Publicly-traded REITs rode a strong December to wrap up 2021 with total returns for the year up more than 40 percent. And while some of those gains stem from a recovery from the depths of pandemic, REIT total returns are also up relative to where they were pre-pandemic.
Overall, the FTSE Nareit All Equity REITs index was up 41.3 percent for 2021—the best single-year gain since 1976.
WMRE sat down with Nareit Executive Vice President and Economist John Worth to discuss December and full-year returns.
This interview has been edited for length, style and clarity.
WMRE: Can you put the full year numbers into perspective for us?
John Worth: It underscores the story that we’ve talked about a number of times in terms of the strength of the recovery. When we look at REITs over the entirety of the COVID period, starting late Feb 2020 through Dec. 31, 2021, all equity REITs are up 25 percent. REITs came into the crisis well prepared with reduced leverage. They were prepared to be resilient throughout the early stages of the crisis and were able to have productive growth starting in November 2020 all the way through the end of 2021.
When we look from that timeframe—November 2020 to the end of 2021—every sector is up very significantly. That was the story of 2021, where we’ve got every sector up double digits. The lowest annual return for any sector was in healthcare, which was still up 16 percent. When the lowest sector is up 16 percent, it’s a very good year.
WMRE: In terms of December itself, what were the highlights?
John Worth: December was strong—up 9.6 percent. Returns were broad-based. December industrial led the way up 13.4 percent. But it was also strong for lodging and resorts returns and for infrastructure/cell towers. In a way, investors were catching up with the strong operating performance that we’ve seen throughout the year and building in positive expectations for 2022 returns.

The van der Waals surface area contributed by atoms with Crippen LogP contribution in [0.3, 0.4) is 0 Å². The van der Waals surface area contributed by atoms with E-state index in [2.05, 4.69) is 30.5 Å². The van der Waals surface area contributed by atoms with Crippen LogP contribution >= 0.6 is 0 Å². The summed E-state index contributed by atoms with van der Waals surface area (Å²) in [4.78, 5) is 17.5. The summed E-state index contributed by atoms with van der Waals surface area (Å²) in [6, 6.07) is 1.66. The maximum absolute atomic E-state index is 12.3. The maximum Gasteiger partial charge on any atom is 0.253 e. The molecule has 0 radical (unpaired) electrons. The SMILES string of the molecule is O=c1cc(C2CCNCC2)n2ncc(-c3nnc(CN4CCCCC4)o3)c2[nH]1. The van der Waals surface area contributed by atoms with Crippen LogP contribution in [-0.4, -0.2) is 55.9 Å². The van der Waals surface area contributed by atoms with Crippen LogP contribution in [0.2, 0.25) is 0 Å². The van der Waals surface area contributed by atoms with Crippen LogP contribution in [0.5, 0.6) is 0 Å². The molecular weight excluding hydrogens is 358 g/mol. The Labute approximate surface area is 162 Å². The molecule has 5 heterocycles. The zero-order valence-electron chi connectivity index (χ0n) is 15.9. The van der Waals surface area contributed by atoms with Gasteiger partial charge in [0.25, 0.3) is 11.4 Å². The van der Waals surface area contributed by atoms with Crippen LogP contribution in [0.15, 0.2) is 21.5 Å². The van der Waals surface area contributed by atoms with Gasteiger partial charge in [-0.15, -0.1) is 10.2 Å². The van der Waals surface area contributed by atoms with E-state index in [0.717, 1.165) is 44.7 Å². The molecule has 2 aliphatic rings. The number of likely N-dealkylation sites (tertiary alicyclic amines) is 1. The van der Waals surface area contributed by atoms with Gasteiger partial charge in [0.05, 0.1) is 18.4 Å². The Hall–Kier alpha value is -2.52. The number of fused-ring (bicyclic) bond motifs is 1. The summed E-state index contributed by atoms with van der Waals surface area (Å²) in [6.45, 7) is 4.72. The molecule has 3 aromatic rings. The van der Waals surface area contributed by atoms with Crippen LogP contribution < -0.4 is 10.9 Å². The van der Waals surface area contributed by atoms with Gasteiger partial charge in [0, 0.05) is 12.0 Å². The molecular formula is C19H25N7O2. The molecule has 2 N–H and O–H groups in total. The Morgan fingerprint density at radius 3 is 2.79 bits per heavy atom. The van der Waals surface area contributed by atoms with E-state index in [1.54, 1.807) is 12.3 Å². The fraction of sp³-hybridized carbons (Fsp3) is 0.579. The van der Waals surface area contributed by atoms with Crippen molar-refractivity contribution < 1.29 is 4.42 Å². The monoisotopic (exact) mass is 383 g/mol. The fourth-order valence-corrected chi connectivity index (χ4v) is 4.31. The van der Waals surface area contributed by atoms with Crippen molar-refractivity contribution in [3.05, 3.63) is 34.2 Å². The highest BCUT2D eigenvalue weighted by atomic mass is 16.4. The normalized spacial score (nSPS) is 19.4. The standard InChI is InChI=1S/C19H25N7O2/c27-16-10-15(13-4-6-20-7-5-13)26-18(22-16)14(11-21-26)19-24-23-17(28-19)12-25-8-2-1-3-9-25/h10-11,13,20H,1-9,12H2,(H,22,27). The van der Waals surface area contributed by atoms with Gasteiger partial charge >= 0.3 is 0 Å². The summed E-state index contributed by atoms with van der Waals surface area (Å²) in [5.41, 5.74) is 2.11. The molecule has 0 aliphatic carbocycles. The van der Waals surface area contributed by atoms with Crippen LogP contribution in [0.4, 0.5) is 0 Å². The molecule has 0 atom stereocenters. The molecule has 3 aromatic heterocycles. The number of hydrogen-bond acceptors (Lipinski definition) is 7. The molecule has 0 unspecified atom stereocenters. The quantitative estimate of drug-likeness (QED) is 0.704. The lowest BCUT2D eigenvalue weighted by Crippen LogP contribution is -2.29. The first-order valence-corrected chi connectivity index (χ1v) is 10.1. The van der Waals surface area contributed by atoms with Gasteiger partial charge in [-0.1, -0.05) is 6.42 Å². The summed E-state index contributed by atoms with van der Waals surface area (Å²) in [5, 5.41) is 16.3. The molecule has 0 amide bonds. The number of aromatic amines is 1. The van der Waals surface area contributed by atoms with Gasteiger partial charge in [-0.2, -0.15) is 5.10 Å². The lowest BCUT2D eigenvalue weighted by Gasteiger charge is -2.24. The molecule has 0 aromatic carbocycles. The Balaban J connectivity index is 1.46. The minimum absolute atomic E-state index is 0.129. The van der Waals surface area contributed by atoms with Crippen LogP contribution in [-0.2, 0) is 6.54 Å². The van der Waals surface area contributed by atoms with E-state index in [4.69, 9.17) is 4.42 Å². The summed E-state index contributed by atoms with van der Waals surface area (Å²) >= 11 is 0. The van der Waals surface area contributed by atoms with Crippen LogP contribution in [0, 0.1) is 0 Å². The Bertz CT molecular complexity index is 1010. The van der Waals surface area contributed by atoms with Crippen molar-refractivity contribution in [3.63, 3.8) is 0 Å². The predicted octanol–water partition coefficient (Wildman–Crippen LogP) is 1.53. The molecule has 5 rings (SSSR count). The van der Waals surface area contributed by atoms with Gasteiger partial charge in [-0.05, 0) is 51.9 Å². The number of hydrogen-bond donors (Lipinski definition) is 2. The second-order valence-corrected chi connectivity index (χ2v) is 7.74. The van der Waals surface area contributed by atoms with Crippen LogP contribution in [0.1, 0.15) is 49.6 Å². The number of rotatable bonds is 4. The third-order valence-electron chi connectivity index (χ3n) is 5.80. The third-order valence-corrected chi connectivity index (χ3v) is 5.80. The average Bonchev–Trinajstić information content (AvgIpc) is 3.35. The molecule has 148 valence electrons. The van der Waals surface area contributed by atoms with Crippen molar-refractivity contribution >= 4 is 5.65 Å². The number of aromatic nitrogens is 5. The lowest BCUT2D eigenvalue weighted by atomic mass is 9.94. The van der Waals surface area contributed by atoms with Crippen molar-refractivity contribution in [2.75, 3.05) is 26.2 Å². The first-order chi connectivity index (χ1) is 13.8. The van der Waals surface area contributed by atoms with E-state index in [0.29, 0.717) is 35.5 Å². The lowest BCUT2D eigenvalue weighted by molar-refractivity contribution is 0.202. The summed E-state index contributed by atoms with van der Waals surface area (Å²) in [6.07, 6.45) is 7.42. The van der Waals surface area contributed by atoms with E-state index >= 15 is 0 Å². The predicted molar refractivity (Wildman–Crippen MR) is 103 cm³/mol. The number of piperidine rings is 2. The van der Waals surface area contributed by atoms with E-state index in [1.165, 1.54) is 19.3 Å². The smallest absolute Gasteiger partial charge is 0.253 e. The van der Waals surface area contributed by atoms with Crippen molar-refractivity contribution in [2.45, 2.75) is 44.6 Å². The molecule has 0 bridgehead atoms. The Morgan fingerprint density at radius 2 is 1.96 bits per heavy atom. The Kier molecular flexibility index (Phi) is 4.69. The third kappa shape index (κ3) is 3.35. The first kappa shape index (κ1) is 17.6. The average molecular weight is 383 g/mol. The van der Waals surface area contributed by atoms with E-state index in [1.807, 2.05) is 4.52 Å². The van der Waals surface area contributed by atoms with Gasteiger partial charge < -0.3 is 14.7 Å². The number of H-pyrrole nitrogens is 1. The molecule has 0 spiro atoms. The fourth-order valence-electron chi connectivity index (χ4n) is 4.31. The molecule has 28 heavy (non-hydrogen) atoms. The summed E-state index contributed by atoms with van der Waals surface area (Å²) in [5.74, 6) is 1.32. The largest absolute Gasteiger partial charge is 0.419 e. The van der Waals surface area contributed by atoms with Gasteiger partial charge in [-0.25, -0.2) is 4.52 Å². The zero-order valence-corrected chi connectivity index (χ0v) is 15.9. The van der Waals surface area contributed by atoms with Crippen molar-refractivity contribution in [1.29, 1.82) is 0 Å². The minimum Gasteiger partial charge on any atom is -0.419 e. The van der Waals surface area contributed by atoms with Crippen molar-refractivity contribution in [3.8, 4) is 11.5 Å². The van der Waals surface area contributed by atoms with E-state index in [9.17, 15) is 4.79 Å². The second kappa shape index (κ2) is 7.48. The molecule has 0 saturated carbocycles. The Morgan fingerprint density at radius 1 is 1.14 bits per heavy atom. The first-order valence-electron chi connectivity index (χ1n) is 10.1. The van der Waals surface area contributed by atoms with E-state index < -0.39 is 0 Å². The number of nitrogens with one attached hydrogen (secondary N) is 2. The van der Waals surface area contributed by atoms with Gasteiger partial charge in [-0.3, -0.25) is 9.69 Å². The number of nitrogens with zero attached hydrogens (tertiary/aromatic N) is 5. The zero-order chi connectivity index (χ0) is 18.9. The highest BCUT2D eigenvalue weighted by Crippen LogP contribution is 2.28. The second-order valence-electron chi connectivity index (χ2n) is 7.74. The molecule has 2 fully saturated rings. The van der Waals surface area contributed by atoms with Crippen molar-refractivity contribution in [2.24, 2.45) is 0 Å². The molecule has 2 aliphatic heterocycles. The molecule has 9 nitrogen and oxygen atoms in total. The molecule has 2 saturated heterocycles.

WMRE: Drilling down to the property level, what stood out from the full-year returns?
John Worth: Regional mall REITs were up 92 percent for the year, which is an incredible performance. And over the entirety of the COVID period, including the depths of the negative results, regional malls are up 22.5 percent. It really is an impressive performance and suggests the performance in 2021 was more than just recovering back to pre-COVID levels. Regional REIT share prices are substantially higher than pre-COVID prices.
The other sector that stands out is self-storage, which was up 79.4 percent for the year. For the entire COVID period, self-storage REITs are up 91.2 percent.
And residential REITs were up 58 percent in 2021, led by apartment REITs up more than 63 percent. Even with changes with work patterns, there is still demand for CBD/urban apartment living. Plus, there is increased demand for Sun Belt suburban apartment buildings. The overall fundamentals supporting residential, with a housing shortage, are extremely strong.
Industrial/logistics was also up 62 percent for the year. That was building on the long-term story of demand for industrial space to facilitate e-commerce. And we saw infrastructure/data centers have good years by historical standards of up 34.4 percent and 25.5 percent respectively.